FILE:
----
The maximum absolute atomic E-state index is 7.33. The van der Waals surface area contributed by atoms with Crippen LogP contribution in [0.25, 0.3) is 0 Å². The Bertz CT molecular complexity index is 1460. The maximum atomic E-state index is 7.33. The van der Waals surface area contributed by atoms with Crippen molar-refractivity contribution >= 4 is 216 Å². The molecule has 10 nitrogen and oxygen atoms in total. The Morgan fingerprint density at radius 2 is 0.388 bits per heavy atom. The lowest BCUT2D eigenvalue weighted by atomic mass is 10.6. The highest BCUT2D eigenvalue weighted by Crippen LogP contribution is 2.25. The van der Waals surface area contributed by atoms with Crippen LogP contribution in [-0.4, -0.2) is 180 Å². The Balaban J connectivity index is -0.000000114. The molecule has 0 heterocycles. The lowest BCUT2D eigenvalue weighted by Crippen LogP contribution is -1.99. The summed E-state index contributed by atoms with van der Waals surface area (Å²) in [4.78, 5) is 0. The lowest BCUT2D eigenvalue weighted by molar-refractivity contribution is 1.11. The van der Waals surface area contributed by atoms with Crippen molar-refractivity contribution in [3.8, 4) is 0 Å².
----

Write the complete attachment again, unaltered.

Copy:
The maximum absolute atomic E-state index is 7.33. The van der Waals surface area contributed by atoms with Crippen LogP contribution in [0.25, 0.3) is 0 Å². The Bertz CT molecular complexity index is 1460. The maximum atomic E-state index is 7.33. The van der Waals surface area contributed by atoms with Crippen molar-refractivity contribution >= 4 is 216 Å². The molecule has 10 nitrogen and oxygen atoms in total. The Morgan fingerprint density at radius 2 is 0.388 bits per heavy atom. The lowest BCUT2D eigenvalue weighted by atomic mass is 10.6. The highest BCUT2D eigenvalue weighted by Crippen LogP contribution is 2.25. The van der Waals surface area contributed by atoms with Crippen LogP contribution in [-0.4, -0.2) is 180 Å². The Balaban J connectivity index is -0.000000114. The molecule has 0 heterocycles. The lowest BCUT2D eigenvalue weighted by Crippen LogP contribution is -1.99. The summed E-state index contributed by atoms with van der Waals surface area (Å²) in [4.78, 5) is 0. The lowest BCUT2D eigenvalue weighted by molar-refractivity contribution is 1.11. The van der Waals surface area contributed by atoms with Crippen molar-refractivity contribution in [3.8, 4) is 0 Å².